Irish law permits all Irish citizens to report frauds against the U.S. Government under the False Claims Act, or violations of the provisions of the Securities & Exchange Act, Foreign Corrupt Practice Act, or Commodities Exchange Act.

Current Status of Ireland’s Whistleblower Laws

What disclosures are currently protected?

Ireland currently has a patchwork of whistleblower laws protecting citizen disclosures including reports of: breaches of the Ethics Acts; violations of competition law; matters relating to workplace health & safety issues; corruption or malpractice amongst police; threats to the welfare of patients in health care; threats to consumers; breaches relating to chemicals; and violations of charities law. Ireland’s only comprehensive “whistleblower protection law” is the Public Disclosures Act of 2014, which allows both public and private employees who report a wide range of misconduct to be protected from retaliation including coercion, harassment, or discrimination as well as civil liability and criminal prosecution.

However, there is no reward provisions for successful whistleblowers in Irish law and law enforcement and government agencies in Ireland still lack comprehensive whistleblower programs. Therefore, whistleblowers may be better off reporting to U.S. regulators, at least until the transposition of the Whistleblower Directive is complete.

Can Irish whistleblowers receive rewards?

There is no law in Ireland providing whistleblowers rewards, however, they may receive rewards through U.S. laws.

Recent updates or future legislative developments

Ireland is currently in the process of transposing the EU Whistleblower Directive and just closed its public comment period for the new law that will be enacted. Given the broad protections already in place for protecting whistleblowers from retaliation, whistleblowers and advocates alike are optimistic about protections to be offered in the new legislation.

Can/should Irish whistleblowers report to U.S. officials?

No law in Ireland currently prohibits Irish citizens from reporting frauds against the U.S. government under the False Claims Act, or violations of provisions of other statutes including the Securities & Exchange Act, Foreign Corrupt Practice Act, or Commodities Exchange Act. Therefore, Irish whistleblowers can and should report relevant violations to U.S. officials under these laws. 

Introduction for Irish Whistleblowers Using U.S. Laws

An overview of the whistleblower protections in the United States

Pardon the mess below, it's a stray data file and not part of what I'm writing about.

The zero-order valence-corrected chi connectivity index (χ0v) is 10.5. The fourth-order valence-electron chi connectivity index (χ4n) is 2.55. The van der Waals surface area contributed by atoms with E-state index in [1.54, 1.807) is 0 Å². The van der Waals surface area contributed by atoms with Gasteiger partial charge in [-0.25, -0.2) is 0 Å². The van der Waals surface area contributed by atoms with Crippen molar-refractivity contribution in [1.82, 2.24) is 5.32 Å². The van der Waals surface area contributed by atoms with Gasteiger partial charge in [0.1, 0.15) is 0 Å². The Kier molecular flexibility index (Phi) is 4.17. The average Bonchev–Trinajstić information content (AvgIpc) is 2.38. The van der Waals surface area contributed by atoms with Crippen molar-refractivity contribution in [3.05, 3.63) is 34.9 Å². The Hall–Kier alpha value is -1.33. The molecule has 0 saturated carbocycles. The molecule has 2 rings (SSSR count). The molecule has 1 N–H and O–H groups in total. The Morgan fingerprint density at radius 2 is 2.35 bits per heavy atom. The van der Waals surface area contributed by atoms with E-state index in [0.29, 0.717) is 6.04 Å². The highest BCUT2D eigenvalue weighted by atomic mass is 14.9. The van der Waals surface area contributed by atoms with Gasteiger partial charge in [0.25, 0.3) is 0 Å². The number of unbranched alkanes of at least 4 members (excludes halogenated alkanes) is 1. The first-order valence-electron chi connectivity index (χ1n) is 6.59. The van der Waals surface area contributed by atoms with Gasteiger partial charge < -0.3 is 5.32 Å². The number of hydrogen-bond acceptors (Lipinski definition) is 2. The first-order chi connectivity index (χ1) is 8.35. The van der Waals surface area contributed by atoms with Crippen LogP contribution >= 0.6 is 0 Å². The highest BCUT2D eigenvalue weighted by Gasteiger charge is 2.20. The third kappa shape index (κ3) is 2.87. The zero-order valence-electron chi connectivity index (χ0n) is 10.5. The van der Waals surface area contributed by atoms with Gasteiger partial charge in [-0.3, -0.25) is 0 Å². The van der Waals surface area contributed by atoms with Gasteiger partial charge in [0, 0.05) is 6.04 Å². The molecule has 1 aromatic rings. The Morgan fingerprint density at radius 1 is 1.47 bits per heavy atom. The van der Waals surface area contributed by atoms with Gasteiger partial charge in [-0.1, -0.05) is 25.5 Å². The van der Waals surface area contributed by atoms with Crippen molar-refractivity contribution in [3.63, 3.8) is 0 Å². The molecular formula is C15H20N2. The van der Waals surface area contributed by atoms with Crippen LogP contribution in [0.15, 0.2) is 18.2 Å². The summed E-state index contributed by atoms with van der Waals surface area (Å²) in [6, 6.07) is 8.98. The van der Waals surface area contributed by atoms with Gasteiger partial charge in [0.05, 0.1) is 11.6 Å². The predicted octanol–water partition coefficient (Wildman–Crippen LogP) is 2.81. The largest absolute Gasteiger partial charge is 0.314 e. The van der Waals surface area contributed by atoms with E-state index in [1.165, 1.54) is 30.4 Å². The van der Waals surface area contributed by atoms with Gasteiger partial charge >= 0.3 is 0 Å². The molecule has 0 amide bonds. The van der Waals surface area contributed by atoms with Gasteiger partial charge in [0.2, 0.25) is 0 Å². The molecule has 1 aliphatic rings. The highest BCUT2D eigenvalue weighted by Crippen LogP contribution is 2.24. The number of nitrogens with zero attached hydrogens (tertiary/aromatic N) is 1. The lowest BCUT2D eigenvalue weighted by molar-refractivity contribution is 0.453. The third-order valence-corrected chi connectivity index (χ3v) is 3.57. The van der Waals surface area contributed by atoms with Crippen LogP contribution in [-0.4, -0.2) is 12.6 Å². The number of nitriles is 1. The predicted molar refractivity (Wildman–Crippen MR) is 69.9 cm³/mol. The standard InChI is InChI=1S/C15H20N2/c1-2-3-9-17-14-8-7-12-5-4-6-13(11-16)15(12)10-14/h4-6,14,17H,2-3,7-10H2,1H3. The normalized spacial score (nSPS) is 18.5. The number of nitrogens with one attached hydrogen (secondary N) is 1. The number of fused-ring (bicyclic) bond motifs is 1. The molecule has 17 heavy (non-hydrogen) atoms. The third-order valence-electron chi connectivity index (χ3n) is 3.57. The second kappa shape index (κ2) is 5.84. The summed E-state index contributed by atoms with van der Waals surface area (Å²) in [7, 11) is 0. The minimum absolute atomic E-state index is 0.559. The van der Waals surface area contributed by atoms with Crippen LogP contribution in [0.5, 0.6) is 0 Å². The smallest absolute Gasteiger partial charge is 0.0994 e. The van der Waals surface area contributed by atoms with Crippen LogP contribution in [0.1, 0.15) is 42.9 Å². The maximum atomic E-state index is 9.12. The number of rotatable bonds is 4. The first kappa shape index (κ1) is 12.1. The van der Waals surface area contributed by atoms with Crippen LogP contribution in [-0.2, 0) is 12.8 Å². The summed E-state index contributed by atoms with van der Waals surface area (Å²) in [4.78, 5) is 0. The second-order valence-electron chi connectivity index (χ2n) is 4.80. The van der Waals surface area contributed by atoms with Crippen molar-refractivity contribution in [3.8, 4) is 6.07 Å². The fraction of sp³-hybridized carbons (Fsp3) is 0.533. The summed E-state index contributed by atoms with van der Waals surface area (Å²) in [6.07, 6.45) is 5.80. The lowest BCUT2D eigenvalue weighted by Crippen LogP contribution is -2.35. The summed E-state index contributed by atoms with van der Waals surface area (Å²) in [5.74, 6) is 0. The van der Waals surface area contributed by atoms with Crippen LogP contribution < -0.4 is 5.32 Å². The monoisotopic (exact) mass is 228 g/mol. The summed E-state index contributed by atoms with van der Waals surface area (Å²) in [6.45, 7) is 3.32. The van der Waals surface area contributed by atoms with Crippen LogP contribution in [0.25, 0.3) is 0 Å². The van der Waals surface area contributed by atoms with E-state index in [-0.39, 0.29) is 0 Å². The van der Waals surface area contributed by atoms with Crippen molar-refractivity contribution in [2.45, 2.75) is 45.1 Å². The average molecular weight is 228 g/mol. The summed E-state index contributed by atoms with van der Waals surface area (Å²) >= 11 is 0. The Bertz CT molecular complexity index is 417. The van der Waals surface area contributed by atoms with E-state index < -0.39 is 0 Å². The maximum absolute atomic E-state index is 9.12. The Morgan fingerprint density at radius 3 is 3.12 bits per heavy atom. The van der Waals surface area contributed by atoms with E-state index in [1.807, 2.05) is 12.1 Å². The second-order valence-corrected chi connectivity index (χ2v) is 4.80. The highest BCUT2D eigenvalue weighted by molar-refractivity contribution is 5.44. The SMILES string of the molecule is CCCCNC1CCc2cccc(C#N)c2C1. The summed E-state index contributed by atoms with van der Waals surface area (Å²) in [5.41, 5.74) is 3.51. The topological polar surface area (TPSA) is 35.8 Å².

The United States has over 50 separate whistleblower laws, and they each define a protected disclosure separately. 

The most comprehensive and widely used U.S. laws offering whistleblowers significant protections are the False Claims Act, the Dodd Frank Act, the Commodities Exchange Act, and the Internal Revenue Code

These laws all provide various degrees of anonymity, confidentiality, and rewards and cover a myriad of common legal violations.

Protection and anonymity under commonly used whistleblower laws

The False Claims Act permits a whistleblower to file his or her original complaint without revealing his/her identity to the public or a would-be defendant. However, after the government concludes its investigation as to the subject of the complaint, in most cases, the complaint is made public.

The SEC Whistleblower Program (created by the Dodd Frank Act), which includes fraud under the Securities Act of 1933 and the Securities and Exchange Act of 1934, and bribery under the Foreign Corrupt Practices Act, allows for anonymous and confidential filings with the SEC. The Similarly, the Commodity Futures Trading Commission’s Whistleblower Program allows for confidential and anonymous filings. Both programs have significant safeguards in place to protect confidential whistleblowers from detection and retaliation. 

The IRS whistleblower program, which covers tax frauds, underpayments, and money laundering does provide that whistleblowers’ confidentiality will be protected to the maximum extent permitted by law but does not permit anonymous filings.

Federal employees also can follow rules for confidentiality under the